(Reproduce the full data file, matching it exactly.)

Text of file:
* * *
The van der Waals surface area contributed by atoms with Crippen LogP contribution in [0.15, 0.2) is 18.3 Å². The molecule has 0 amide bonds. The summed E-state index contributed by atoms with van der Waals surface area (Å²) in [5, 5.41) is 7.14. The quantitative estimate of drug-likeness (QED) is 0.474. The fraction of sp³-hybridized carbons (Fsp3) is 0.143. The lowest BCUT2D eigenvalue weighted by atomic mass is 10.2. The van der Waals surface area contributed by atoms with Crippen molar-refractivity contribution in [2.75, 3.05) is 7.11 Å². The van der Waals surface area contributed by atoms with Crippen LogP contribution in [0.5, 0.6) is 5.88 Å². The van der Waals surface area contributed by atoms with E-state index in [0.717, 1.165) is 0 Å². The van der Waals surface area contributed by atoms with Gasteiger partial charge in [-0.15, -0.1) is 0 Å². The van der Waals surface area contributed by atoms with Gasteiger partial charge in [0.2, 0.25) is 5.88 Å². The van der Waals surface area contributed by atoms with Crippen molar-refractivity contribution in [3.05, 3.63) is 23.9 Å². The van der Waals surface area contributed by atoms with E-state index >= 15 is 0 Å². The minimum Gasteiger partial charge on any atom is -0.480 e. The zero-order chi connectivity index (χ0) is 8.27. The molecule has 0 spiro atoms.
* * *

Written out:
The van der Waals surface area contributed by atoms with Crippen LogP contribution in [0.15, 0.2) is 18.3 Å². The molecule has 0 amide bonds. The summed E-state index contributed by atoms with van der Waals surface area (Å²) in [5, 5.41) is 7.14. The quantitative estimate of drug-likeness (QED) is 0.474. The fraction of sp³-hybridized carbons (Fsp3) is 0.143. The lowest BCUT2D eigenvalue weighted by atomic mass is 10.2. The van der Waals surface area contributed by atoms with Crippen molar-refractivity contribution in [2.75, 3.05) is 7.11 Å². The van der Waals surface area contributed by atoms with Crippen LogP contribution in [0.5, 0.6) is 5.88 Å². The van der Waals surface area contributed by atoms with E-state index in [0.717, 1.165) is 0 Å². The van der Waals surface area contributed by atoms with Gasteiger partial charge in [-0.15, -0.1) is 0 Å². The van der Waals surface area contributed by atoms with Gasteiger partial charge in [0.2, 0.25) is 5.88 Å². The van der Waals surface area contributed by atoms with Crippen molar-refractivity contribution in [3.05, 3.63) is 23.9 Å². The van der Waals surface area contributed by atoms with E-state index >= 15 is 0 Å². The minimum Gasteiger partial charge on any atom is -0.480 e. The zero-order chi connectivity index (χ0) is 8.27. The molecule has 0 spiro atoms.